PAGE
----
How Healthcare Threats Are Going Low

When it comes to IT and cybersecurity, few industries can compare to Healthcare. A diverse fleet of high-value devices, supporting mission-critical systems, and carrying highly sensitive and regulated data are all just table stakes for most healthcare security teams. 

And while this has always been the case, the threat landscape has gotten even more intense in the years following COVID-19. Advanced threat actors have ramped up efforts to steal sensitive medical research, and ransomware groups have sought to extort hospitals by disrupting clinical systems. In both cases, the often overlooked supply chains and firmware within critical devices have played a major role in how attackers gain initial access into a network and subsequently maintain persistence, evade security, and cause damage. 

Our new paper, The Threat Landscape for Healthcare Organizations, takes an in-depth look at the threat landscape facing healthcare organizations today. We look at the different threat actors that are involved, their motivations, and the recent trends in how they operate. Most importantly, we look at the evolution of attacks that are going “below the operating system” or BtOS. We look at real-world examples of how this strategy is used across multiple phases of real-world attacks, including a demonstration of the same techniques used in the wild, one that shows how in under three minutes, an attacker can go from the Internet to a critical internal medical device inside a hospital, for example.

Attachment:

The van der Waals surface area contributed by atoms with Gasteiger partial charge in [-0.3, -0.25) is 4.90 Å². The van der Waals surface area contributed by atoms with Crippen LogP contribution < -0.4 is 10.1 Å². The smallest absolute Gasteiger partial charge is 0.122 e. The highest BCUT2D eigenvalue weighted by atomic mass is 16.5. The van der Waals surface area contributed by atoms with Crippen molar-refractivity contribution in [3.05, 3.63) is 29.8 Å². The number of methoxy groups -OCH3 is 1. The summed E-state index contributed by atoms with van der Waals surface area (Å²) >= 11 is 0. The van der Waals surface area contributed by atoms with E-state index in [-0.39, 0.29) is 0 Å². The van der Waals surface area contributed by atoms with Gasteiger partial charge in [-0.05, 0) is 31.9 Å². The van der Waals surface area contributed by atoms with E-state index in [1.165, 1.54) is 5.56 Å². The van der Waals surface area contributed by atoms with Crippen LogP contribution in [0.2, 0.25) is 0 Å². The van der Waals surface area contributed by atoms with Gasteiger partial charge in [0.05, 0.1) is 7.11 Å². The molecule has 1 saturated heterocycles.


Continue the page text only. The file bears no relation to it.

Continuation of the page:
The goal of the paper is to give healthcare teams visibility into how adversaries are causing damage and imposing real-world clinical risk, so that teams can make smart, threat-informed decisions to protect their critical data and systems. Here are some of the key takeaways:

The Threat Landscape Most Healthcare CISOs Don’t See

Attackers naturally gravitate to the areas where their actions will have the biggest impact while facing the least resistance. In recent years, attackers have found a way to meet both of these goals by targeting the supply chains of critical assets and clinical devices. Specifically, actors have targeted the highly privileged code, components, and settings that reside below the operating system (BtOS) on devices both externally-facing and within medical environments 

This trend accomplishes two critical things for attackers – it allows them to attack below the well-defended operating system layer, while also taking advantage of the trust in an organization’s technology vendors. 

Over the years, the industry has put considerable effort into making operating systems more secure and resilient to attacks. Likewise, virtually all traditional cybersecurity defenses look for threats running at the OS level, and those same security tools often depend on the operating system for their visibility and detection of threat activity. By driving the attack below the operating system, attackers can shift the battle away from a hardened target with many defenses to an area that is comparatively unguarded, yet provides even more stealth, power, and persistence. 

By targeting the technology supply chain, adversaries can insert malicious code within the products or updates even before they are delivered to the clinical environment.  Every piece of equipment from laptops, to servers, to networking infrastructure, to medical devices all rely on complex technology supply chains. A compromise at any supplier or sub-supplier can potentially put the integrity and security of the entire asset at risk. 

Attacks in Clinical Environments

Thus far, we have covered why attacker techniques are shifting. Yet it is important to understand how these techniques apply in real-world scenarios, specifically for healthcare organizations.